3. Is there a natural sense of build up and progression toward the end game?

There are more things which affect the pace of the game (any amount of negotiation or bidding), and clearly the people we play with will have a huge impact, along with they style of the game, but any designer needs to consider their game’s pace and what they’d like it to be. When playtesting games it’s usually clear when players are flagging, or repeating actions. We’ve all played and playtested games where it becomes clear the ’10 minute first round’ has no sense of when it should have shuffled off to make room for the second round; or the final round is identical to the second round; or every new card revealed needs a 10 minute break to decipher what it’s trying to tell us. Or the game suddenly ends oh well. Whilst I don’t think anybody can say exactly what makes a game fun, we can say a poor pace stops it being fun. My next few posts will be on what I’ve done to consider each of those when designing games, but if anybody has any thoughts or comments let me know! Especially if my three questions are ridiculously oversimplified.

FODP (Fear of Disappointing Playtesters)

I’ve had my games playtested plenty of times. By friends, family, colleagues, Fiona, club members, random people at cons, folk at Playtest UK, other designers, Fiona again, and more. And every time there’s a fear that I’m going to let them down. Not that the feedback will be bad, I can take that. Or that they’ll have plenty of recommendations, that’s great (even if they’re not). No, instead I have a horrible feeling I’m about to waste 30-45 minutes of their life. Time they could have spent doing literally anything else. It’s a redundant fear- even with my worst games I’ve never had people have a less-than-enjoyable time. Sitting down playing games is naturally fun, and given my games are diametrically opposed to any kind of take-that victimisation, even if it turns out a little underbaked, we’ve still sat down and had a good time.

 

An underbaked disappointment

 

I write this, because I’m about to head off to Airecon and give this new improved version of 3 Districts its first proper playtesting outside in the big world. Whilst there are still a few things I’d like to change (work commitments have meant the iconography isn’t complete, and some cards have been removed whilst being balanced), but otherwise I’m extremely happy and excited for how it plays, even if the art is still all prototype. Playtesters should have a fun time playing my game (and if not that’s the most important thing for me to find out).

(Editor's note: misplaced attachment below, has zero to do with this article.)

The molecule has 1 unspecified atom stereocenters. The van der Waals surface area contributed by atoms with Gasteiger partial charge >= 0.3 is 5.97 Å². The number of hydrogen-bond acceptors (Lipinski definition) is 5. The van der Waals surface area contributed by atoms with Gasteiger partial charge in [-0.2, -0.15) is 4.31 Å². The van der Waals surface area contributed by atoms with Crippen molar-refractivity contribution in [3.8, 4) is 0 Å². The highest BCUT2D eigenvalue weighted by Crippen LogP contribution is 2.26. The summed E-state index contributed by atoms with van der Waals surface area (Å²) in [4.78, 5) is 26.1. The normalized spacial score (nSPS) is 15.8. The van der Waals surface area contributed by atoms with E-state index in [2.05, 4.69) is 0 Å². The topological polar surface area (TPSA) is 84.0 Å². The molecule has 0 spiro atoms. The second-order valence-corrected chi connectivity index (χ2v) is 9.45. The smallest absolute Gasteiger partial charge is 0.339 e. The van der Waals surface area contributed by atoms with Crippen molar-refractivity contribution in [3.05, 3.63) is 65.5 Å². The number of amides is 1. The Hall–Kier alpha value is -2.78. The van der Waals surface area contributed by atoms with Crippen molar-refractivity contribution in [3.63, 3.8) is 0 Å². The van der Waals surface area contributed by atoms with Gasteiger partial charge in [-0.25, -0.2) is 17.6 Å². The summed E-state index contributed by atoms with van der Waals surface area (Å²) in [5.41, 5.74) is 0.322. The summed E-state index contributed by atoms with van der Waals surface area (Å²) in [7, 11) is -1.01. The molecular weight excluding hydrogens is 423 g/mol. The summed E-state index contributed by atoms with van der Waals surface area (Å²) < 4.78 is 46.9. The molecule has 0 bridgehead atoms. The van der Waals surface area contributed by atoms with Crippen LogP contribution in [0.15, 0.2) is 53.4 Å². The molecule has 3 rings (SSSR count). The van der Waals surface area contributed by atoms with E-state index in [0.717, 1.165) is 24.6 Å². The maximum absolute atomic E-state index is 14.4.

Now I just need to stop being so apologetic when I’m trying to encourage people to play it…

And the game is…

The reason I started this blog (and everything along with it) is because of a game. 3 Districts (name subject to change). I’m going to explain it in broad terms here, and use future updates for reasoning, changes, influences and everything else. There won’t be a full rules explanation here, or finished art, just the ideas I think are important, enough to give you a flavour of the game.

3 Districts is a city-building worker-placement game for 2-4 players. Each player builds buildings and visits buildings, either their own or other’s, until one player has built a set number. At that point, the player with the highest quality city wins. The game takes around 45 minutes to play, and is designed to be straightforward, but with interesting choices and plenty of player interactivity.

Key ideas:

Build your own actions– at the start everybody has the same basic action available to them. All other actions need to be built first. But something you build is available to all other players (at a cost). This means the other players aren’t just blockers, like in traditional worker placement games, but facilitators as well.

But the actions keep changing– it would quickly get overwhelming to have every action space built be usable. Therefore each player only has two spaces to build buildings. When a third is built, one of the previous two are replaced. They still count for victory points, but they’re not longer an action space. This prevents there being too many options, but also takes all players on a journey, and guarantees no two games will be alike.

Pace from an engine– each building pays tax at the start of a player’s turn. As more buildings are built they get more money. This results in a natural progression from the level 1 buildings through to the more expensive level 3 buildings.

The option to jump ahead– The buildings at level 3 are worth more VPs than level 1. Do you build up your tax base by cheaply building a host of level 1 buildings, or use certain building’s to make sure you can afford a level 2 or 3 building, changing the dynamic of the game. Different paths to victory.

All of this done with minimum randomness, genuine options, high interactivity and elegant gameplay. Hopefully you’ll eventually be able to tell me if I’ve succeeded!